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West Virginia Chemical Spill Leaves Hundreds of Thousands Without Clean Water

West Virginia Chemical Spill Leaves Hundreds of Thousands Without Clean Water
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For the fifth consecutive day, 300,000 residents in and around the U.S. city of Charleston, West Virginia, have been left without access to clean water, after a chemical spill contaminated the Elk River. Schools and businesses remain closed as a result of the spill, which has stained the area’s water blue-green and made it smell like licorice.

Officials have no timeline for when the water will be safe to use, but West Virginia Governor Earl Ray Tomblin said Sunday the clean-up effort has been positive and an end to the crisis is in sight.

"Our team has been diligent in testing samples from throughout the affected area. The numbers look good, and like last night, they are very encouraging. I believe that we are at a point where we can say that we see light at the end of the tunnel. I ask all West Virginians to continue to be patient as we work to safely restore service to the affected areas,” said Tomblin.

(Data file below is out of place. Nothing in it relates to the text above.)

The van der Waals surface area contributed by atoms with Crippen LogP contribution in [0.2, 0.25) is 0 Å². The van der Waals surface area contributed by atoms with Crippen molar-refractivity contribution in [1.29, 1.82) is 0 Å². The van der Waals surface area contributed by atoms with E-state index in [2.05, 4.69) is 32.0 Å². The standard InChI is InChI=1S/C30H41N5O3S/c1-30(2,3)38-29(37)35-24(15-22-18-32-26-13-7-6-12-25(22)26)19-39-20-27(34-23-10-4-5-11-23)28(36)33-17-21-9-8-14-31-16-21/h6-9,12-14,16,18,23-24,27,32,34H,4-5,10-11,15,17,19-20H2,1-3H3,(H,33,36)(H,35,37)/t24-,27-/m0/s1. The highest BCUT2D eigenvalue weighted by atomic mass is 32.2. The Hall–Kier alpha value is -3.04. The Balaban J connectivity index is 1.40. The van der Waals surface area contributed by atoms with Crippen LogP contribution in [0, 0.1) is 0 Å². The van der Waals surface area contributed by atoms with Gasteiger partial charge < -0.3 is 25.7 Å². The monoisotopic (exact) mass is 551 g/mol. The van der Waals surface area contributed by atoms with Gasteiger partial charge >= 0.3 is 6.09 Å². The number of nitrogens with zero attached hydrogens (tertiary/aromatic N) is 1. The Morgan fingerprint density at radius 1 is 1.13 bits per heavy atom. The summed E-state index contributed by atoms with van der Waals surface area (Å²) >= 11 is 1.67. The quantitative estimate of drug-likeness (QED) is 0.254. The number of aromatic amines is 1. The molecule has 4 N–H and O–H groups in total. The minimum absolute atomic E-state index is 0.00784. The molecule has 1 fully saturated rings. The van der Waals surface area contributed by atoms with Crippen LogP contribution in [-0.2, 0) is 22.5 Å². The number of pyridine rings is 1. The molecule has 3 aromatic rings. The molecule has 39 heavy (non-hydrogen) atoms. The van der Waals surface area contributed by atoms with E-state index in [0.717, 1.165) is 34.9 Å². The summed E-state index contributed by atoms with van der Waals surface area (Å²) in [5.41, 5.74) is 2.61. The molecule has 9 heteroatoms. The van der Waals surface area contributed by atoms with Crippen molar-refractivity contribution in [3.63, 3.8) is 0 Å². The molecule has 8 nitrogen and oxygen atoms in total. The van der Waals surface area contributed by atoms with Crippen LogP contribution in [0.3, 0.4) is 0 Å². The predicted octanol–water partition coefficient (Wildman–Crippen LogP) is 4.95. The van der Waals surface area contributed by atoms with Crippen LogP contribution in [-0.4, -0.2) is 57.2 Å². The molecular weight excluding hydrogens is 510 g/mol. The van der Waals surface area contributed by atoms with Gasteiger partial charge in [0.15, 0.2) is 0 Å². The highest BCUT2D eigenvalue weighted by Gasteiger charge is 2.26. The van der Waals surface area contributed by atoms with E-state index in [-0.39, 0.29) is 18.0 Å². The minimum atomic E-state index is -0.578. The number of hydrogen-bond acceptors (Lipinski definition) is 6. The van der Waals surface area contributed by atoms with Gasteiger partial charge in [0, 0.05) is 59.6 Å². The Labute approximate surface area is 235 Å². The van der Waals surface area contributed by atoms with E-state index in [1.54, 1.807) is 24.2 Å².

State officials warned residents not to use tap water for anything other than flushing toilets.

"We have a baby and so we are trying to find water for him for formula. It really does not matter for us, we are just trying to make sure he has what he needs," said West Virginia resident Beverly Hager.

Freedom Industries is the company responsible for the chemical spill. Twenty-eight thousand liters (7,500) gallons of a foaming agent used in the coal preparation process leaked into the river on January 9. The toxic chemical then traveled downstream from Freedom Industries to a nearby water treatment plant.

Kent Carper, president of the Kanawha County Commission, said, ''The condition of the plant was not good... and the danger was known to the previous owner and the danger was known to the current owner."

"It's kind of a sweet smell, almost. It smells almost like candy," said one woman who is a local resident.

Tap water in the area is now stained blue-green, and smells sickly sweet.

"People were coming in here asking me what that smell was, you know. I said, 'You know, it is licorice," said local business owner Fred Petry.

Schools and many business remain closed, as the Federal Emergency Management Agency and the West Virginia Army National Guard have delivered nearly one million liters of bottled water to the area.